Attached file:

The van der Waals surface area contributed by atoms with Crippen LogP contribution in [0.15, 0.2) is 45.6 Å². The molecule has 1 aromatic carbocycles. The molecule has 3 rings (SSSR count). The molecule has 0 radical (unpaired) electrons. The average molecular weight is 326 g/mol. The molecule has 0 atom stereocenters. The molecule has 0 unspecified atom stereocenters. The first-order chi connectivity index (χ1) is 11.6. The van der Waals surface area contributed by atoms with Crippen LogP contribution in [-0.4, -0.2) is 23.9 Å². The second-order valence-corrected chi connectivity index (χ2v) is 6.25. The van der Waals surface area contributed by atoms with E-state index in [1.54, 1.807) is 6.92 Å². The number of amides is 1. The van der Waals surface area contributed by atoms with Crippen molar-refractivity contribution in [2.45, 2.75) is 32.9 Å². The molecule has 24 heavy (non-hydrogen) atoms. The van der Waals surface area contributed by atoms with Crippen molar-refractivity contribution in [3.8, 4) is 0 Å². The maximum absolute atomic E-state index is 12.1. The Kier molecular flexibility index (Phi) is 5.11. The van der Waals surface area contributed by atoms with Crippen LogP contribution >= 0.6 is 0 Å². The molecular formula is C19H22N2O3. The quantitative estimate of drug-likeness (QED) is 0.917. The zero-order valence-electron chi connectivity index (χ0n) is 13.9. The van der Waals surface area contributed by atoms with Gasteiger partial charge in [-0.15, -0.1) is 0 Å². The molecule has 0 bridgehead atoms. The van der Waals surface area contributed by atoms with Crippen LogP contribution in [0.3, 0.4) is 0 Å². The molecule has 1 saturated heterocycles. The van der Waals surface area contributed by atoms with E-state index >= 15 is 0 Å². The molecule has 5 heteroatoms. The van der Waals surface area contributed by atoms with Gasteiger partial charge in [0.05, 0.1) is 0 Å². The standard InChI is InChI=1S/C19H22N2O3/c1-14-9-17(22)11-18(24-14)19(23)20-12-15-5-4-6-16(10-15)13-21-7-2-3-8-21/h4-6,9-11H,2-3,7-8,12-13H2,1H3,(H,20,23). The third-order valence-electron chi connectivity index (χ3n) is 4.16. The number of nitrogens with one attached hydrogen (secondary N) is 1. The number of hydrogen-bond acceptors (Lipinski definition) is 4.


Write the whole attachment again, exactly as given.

The van der Waals surface area contributed by atoms with Crippen LogP contribution in [0.15, 0.2) is 45.6 Å². The molecule has 1 aromatic carbocycles. The molecule has 3 rings (SSSR count). The molecule has 0 radical (unpaired) electrons. The average molecular weight is 326 g/mol. The molecule has 0 atom stereocenters. The molecule has 0 unspecified atom stereocenters. The first-order chi connectivity index (χ1) is 11.6. The van der Waals surface area contributed by atoms with Crippen LogP contribution in [-0.4, -0.2) is 23.9 Å². The second-order valence-corrected chi connectivity index (χ2v) is 6.25. The van der Waals surface area contributed by atoms with E-state index in [1.54, 1.807) is 6.92 Å². The number of amides is 1. The van der Waals surface area contributed by atoms with Crippen molar-refractivity contribution in [2.45, 2.75) is 32.9 Å². The molecule has 24 heavy (non-hydrogen) atoms. The van der Waals surface area contributed by atoms with Crippen molar-refractivity contribution in [3.8, 4) is 0 Å². The maximum absolute atomic E-state index is 12.1. The Kier molecular flexibility index (Phi) is 5.11. The van der Waals surface area contributed by atoms with Crippen LogP contribution >= 0.6 is 0 Å². The molecular formula is C19H22N2O3. The quantitative estimate of drug-likeness (QED) is 0.917. The zero-order valence-electron chi connectivity index (χ0n) is 13.9. The van der Waals surface area contributed by atoms with Gasteiger partial charge in [-0.15, -0.1) is 0 Å². The molecule has 0 bridgehead atoms. The van der Waals surface area contributed by atoms with Crippen LogP contribution in [0.3, 0.4) is 0 Å². The molecule has 1 saturated heterocycles. The van der Waals surface area contributed by atoms with E-state index >= 15 is 0 Å². The molecule has 5 heteroatoms. The van der Waals surface area contributed by atoms with Gasteiger partial charge in [0.05, 0.1) is 0 Å². The standard InChI is InChI=1S/C19H22N2O3/c1-14-9-17(22)11-18(24-14)19(23)20-12-15-5-4-6-16(10-15)13-21-7-2-3-8-21/h4-6,9-11H,2-3,7-8,12-13H2,1H3,(H,20,23). The third-order valence-electron chi connectivity index (χ3n) is 4.16. The number of nitrogens with one attached hydrogen (secondary N) is 1. The number of hydrogen-bond acceptors (Lipinski definition) is 4.